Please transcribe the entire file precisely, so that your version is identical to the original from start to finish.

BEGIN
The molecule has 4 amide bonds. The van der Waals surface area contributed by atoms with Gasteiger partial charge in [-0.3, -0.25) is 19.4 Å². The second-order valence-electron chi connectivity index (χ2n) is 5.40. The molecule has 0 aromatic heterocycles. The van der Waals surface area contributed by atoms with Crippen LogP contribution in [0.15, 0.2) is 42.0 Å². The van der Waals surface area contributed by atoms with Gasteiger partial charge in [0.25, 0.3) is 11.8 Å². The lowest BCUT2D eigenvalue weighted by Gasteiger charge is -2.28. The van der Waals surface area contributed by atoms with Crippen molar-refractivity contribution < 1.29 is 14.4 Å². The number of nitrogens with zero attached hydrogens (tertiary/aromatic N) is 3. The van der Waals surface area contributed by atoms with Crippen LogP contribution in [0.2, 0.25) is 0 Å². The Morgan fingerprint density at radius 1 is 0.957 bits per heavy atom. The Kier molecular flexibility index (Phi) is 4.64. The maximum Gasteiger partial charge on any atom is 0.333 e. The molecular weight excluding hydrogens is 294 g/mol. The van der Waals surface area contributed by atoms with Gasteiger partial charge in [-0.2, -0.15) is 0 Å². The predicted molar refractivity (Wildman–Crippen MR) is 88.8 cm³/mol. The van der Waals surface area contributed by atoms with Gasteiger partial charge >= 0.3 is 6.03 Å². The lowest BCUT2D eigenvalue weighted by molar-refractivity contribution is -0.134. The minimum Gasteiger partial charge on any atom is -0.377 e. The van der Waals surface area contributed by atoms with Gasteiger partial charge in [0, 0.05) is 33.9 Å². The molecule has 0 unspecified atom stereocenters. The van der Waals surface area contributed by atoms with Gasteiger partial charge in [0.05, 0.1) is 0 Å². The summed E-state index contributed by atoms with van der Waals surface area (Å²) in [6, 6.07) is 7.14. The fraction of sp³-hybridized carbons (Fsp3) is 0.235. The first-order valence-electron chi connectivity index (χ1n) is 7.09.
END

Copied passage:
The molecule has 4 amide bonds. The van der Waals surface area contributed by atoms with Gasteiger partial charge in [-0.3, -0.25) is 19.4 Å². The second-order valence-electron chi connectivity index (χ2n) is 5.40. The molecule has 0 aromatic heterocycles. The van der Waals surface area contributed by atoms with Crippen LogP contribution in [0.15, 0.2) is 42.0 Å². The van der Waals surface area contributed by atoms with Gasteiger partial charge in [0.25, 0.3) is 11.8 Å². The lowest BCUT2D eigenvalue weighted by Gasteiger charge is -2.28. The van der Waals surface area contributed by atoms with Crippen molar-refractivity contribution < 1.29 is 14.4 Å². The number of nitrogens with zero attached hydrogens (tertiary/aromatic N) is 3. The van der Waals surface area contributed by atoms with Crippen LogP contribution in [0.2, 0.25) is 0 Å². The Morgan fingerprint density at radius 1 is 0.957 bits per heavy atom. The Kier molecular flexibility index (Phi) is 4.64. The maximum Gasteiger partial charge on any atom is 0.333 e. The molecular weight excluding hydrogens is 294 g/mol. The van der Waals surface area contributed by atoms with Gasteiger partial charge in [-0.2, -0.15) is 0 Å². The predicted molar refractivity (Wildman–Crippen MR) is 88.8 cm³/mol. The van der Waals surface area contributed by atoms with Gasteiger partial charge >= 0.3 is 6.03 Å². The lowest BCUT2D eigenvalue weighted by molar-refractivity contribution is -0.134. The minimum Gasteiger partial charge on any atom is -0.377 e. The van der Waals surface area contributed by atoms with Gasteiger partial charge in [0, 0.05) is 33.9 Å². The molecule has 0 unspecified atom stereocenters. The van der Waals surface area contributed by atoms with Gasteiger partial charge in [0.05, 0.1) is 0 Å². The summed E-state index contributed by atoms with van der Waals surface area (Å²) in [6, 6.07) is 7.14. The fraction of sp³-hybridized carbons (Fsp3) is 0.235. The first-order valence-electron chi connectivity index (χ1n) is 7.09.